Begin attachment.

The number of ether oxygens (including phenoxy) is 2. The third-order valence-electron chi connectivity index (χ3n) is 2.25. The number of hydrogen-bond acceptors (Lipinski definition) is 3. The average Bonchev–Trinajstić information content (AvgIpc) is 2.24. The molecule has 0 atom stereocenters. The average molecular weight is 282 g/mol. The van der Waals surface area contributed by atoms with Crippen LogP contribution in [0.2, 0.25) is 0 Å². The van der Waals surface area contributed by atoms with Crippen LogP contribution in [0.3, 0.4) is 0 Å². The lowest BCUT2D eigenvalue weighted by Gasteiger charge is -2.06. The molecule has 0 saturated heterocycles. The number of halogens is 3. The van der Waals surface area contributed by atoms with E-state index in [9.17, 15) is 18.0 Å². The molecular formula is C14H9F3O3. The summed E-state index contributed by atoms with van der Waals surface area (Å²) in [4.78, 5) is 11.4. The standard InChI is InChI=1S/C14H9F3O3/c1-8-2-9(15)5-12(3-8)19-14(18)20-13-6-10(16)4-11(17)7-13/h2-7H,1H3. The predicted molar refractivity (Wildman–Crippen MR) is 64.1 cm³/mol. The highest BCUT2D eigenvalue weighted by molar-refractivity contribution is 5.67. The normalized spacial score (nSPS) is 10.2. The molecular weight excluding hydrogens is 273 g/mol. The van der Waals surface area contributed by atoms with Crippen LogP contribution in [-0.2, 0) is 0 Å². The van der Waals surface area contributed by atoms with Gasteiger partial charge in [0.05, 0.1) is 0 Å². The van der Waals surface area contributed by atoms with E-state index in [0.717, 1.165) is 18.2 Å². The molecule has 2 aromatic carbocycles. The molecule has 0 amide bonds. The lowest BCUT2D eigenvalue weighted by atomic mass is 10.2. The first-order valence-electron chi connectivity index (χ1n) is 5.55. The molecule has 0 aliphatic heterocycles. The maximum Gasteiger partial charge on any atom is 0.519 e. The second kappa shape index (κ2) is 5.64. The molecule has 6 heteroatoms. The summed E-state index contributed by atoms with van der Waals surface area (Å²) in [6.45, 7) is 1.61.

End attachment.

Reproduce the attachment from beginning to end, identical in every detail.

The number of ether oxygens (including phenoxy) is 2. The third-order valence-electron chi connectivity index (χ3n) is 2.25. The number of hydrogen-bond acceptors (Lipinski definition) is 3. The average Bonchev–Trinajstić information content (AvgIpc) is 2.24. The molecule has 0 atom stereocenters. The average molecular weight is 282 g/mol. The van der Waals surface area contributed by atoms with Crippen LogP contribution in [0.2, 0.25) is 0 Å². The van der Waals surface area contributed by atoms with Crippen LogP contribution in [0.3, 0.4) is 0 Å². The lowest BCUT2D eigenvalue weighted by Gasteiger charge is -2.06. The molecule has 0 saturated heterocycles. The number of halogens is 3. The van der Waals surface area contributed by atoms with E-state index in [9.17, 15) is 18.0 Å². The molecular formula is C14H9F3O3. The summed E-state index contributed by atoms with van der Waals surface area (Å²) in [4.78, 5) is 11.4. The standard InChI is InChI=1S/C14H9F3O3/c1-8-2-9(15)5-12(3-8)19-14(18)20-13-6-10(16)4-11(17)7-13/h2-7H,1H3. The predicted molar refractivity (Wildman–Crippen MR) is 64.1 cm³/mol. The highest BCUT2D eigenvalue weighted by molar-refractivity contribution is 5.67. The normalized spacial score (nSPS) is 10.2. The molecular weight excluding hydrogens is 273 g/mol. The van der Waals surface area contributed by atoms with Crippen LogP contribution in [-0.2, 0) is 0 Å². The van der Waals surface area contributed by atoms with Gasteiger partial charge in [0.05, 0.1) is 0 Å². The van der Waals surface area contributed by atoms with E-state index in [0.717, 1.165) is 18.2 Å². The molecule has 2 aromatic carbocycles. The molecule has 0 amide bonds. The lowest BCUT2D eigenvalue weighted by atomic mass is 10.2. The first-order valence-electron chi connectivity index (χ1n) is 5.55. The molecule has 0 aliphatic heterocycles. The maximum Gasteiger partial charge on any atom is 0.519 e. The second kappa shape index (κ2) is 5.64. The molecule has 6 heteroatoms. The summed E-state index contributed by atoms with van der Waals surface area (Å²) in [6.45, 7) is 1.61.